CD Recorder :Fostex or Tascam?

I am seeking help from someone who is familiar with the sound quality of recording from analog on both decks.I currently have a Fostex CR 500 recorder ($499)and have 15 days to return or exchange.I am aware about major differences in these recorders (Fostex-no remote,track increment function inserts a 100 ms gap,no coax digital in (only balanced)I am looking to exchange it for Tascam CD-RW900SL ($489) which has a remote qand coax digital input.Main purpose-transfering LPs.I have great results with Sony Music CD-Rs on Fostex but am wondering about the sound quality of recording on Tascam deck.I can put up with Fostex lack of certain features if it has a superior quality of sound.Any advise would be greatly appreciated.Thanks a lot!
I would look at the Aleisis or Korg MR1000 before I would check out those others. They do a lot more than just record to CD, and the KORG will record directly to DSD so you get a much higher quality than just REDBOOK CD. You can take the recordings staight to your computer off the hard drive of the Korg, then make WAV or FLAC files, and make discs from those if you want, or just play the files in your system depending on your system set up.
If you look up member ' Pedrillo ' in his digital threads, you will see that he was asking the same thing. Whether or not he went this route, that I dont know.
For what it's worth, I've had a Tascam CD-RW700 for years and find that it makes really superior copies of LPs, open reel tapes and CDs. MUCH better sounding than the computer-derived copies I've heard, albeit a lot slower (1X). Good luck, Dave
If you go this route, you will be unhappy with the results, sooner or later. As Macdadtexas suggests, archive to computer at a higher resolution (so you don't lose all the advantages of lp's), print cd's as needed and be ready for a digital server system when you are ready.
I have a modified (by Balance Power Technologies) Alesis ML9600; it makes much better CD's than the Fostex machine than I had.
While I previously used Tascam, now I use Yamaha CDR-HD1500 (eBay $620 new) to record LP's to WAV on harddrive. You can upgrade harddrives (I am using 650gb) and backup to computer. You also can burn a higher quality disk copy called "Audio Master Quality Recording" to compensate for higher "jitter" in recorded CDs. AMQR extends the length of the pits and lands on the CD in an attempt to produce a more stable signal. This reduces the recordable length of the CD -- a 74-minute disc only holds 63 -- but produces noticeably improved audio. See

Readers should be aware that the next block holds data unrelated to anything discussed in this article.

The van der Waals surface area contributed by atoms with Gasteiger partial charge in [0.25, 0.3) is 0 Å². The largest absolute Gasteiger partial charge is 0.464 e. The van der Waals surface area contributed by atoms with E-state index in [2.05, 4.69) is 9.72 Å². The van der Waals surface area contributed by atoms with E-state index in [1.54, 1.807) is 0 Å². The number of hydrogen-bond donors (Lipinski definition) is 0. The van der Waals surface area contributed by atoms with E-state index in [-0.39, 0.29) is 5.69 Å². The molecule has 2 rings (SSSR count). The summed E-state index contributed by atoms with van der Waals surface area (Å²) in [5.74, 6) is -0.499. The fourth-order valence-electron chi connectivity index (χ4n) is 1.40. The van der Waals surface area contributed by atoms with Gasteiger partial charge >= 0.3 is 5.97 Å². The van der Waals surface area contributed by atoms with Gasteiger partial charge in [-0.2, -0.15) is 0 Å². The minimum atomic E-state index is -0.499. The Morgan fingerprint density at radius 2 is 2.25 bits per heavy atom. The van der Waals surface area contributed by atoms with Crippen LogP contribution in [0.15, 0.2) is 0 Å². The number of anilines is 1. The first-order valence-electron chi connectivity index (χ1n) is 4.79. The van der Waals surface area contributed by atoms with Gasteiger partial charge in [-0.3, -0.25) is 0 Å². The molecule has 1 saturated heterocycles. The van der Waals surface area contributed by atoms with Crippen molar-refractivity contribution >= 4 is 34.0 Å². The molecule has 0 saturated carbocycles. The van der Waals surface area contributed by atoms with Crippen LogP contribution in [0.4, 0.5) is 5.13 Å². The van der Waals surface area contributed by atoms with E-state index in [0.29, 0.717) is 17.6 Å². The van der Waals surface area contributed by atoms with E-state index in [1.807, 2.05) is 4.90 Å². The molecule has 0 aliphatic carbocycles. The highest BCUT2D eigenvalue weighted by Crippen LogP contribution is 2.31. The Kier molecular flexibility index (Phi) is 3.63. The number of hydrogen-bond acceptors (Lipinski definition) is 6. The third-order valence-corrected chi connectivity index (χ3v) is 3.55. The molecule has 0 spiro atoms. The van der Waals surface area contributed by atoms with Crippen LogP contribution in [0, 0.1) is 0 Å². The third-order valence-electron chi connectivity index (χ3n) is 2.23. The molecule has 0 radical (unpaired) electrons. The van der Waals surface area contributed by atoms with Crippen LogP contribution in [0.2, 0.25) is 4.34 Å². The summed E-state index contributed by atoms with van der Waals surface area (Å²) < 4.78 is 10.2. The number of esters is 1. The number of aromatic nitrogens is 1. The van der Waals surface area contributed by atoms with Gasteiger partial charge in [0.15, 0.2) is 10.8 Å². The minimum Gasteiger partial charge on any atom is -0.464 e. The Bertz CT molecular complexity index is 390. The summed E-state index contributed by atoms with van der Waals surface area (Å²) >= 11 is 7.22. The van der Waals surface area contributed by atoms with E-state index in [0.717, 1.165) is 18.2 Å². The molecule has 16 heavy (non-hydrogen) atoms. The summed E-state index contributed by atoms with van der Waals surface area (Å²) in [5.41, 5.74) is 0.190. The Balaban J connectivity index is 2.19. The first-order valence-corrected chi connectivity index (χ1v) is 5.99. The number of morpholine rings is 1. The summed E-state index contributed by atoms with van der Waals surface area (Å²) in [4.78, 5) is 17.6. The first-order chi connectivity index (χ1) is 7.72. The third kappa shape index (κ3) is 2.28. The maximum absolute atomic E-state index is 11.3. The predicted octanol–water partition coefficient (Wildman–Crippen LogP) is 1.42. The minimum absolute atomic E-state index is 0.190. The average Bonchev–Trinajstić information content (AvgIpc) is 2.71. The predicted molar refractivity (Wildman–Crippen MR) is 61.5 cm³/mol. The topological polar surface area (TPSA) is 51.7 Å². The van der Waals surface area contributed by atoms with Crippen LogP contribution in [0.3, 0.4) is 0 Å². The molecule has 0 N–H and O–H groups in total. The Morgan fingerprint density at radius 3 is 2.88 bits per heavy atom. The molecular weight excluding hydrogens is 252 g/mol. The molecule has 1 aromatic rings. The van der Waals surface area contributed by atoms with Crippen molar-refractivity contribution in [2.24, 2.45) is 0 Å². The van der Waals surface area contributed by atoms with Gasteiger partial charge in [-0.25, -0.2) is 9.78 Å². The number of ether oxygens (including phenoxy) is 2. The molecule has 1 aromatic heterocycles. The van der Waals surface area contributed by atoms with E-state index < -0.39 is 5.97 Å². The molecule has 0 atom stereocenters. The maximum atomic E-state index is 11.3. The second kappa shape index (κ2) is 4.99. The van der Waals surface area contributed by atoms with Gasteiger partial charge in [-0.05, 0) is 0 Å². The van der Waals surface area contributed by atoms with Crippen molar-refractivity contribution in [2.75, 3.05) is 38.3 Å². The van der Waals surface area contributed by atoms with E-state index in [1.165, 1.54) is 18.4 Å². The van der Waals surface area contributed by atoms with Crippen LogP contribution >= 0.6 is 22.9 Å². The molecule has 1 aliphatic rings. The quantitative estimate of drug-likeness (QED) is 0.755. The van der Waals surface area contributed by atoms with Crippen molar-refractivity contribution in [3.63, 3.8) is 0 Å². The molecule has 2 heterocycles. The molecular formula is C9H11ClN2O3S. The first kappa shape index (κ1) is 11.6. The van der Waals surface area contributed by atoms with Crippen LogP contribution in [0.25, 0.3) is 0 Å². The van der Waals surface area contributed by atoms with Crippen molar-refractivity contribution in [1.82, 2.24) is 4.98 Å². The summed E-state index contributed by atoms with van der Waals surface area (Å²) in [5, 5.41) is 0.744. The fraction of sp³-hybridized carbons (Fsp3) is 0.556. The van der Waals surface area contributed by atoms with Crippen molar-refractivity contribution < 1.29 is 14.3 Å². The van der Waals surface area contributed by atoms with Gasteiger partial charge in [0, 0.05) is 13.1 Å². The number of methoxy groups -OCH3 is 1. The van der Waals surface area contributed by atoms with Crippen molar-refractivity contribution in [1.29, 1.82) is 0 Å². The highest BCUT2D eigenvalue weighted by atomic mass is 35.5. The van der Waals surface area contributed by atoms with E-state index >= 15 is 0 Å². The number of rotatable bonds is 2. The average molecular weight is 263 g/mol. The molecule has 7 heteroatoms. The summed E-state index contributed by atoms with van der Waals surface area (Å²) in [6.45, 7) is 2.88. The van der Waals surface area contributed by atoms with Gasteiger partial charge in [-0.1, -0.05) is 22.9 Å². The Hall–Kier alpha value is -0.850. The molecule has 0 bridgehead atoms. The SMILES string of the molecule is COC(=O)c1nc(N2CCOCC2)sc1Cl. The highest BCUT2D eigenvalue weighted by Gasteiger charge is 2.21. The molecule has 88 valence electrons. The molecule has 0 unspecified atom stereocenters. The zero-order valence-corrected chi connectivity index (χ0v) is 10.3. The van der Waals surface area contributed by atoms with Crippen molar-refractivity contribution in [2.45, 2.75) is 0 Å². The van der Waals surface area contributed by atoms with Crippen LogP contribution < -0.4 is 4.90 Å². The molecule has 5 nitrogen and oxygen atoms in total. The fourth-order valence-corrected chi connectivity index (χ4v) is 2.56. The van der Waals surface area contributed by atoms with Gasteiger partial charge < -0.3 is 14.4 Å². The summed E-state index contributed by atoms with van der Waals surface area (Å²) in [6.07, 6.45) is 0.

Thought I would add the CDR-1500 has a DAC function, with coax and toslink in/out connections...
FWIW, I have been using a Marantz "prosumer" CDR-632, which is nearly identical to the entry-level TASCAM CD recorder, to digitize analog source material (tapes, LPs) for over three years. In spite of a wobbly CD drawer that does not inspire confidence, it has been completely reliable, easy to use, and makes very good recordings on inexpensive CDR media. A plus is that these prosumer machines can use data-CD-Rs and CD-RWs, saving you money. I use mainly Tayo-Yuden CD-Rs, and have had maybe one drink coaster out of well over 100 CD-Rs used. The newer Marantz CD recorder replaces the drawer with a slot-load CD drive.

I do agree, however, that the Alessis is a better way to go, and if I was buying a CD recorder right now, that is what I would buy. The main reason is the hard drive. I don't leave the track divisions when recording LPs to the Marantz's auto track feature, so I insert the track divisions manually. The result is that I usually get the track division right, but miss a few. The hard drive would allow me to just record the whole LP, then insert track divisions, then burn the CD-R, eliminating the errors. Plus, if I mess up a CD-R with the Marantz, I have to start again (or take the messed up CD-R to a computer and reburn a new CD-R).

I would guess the Yammi has similar flexibility.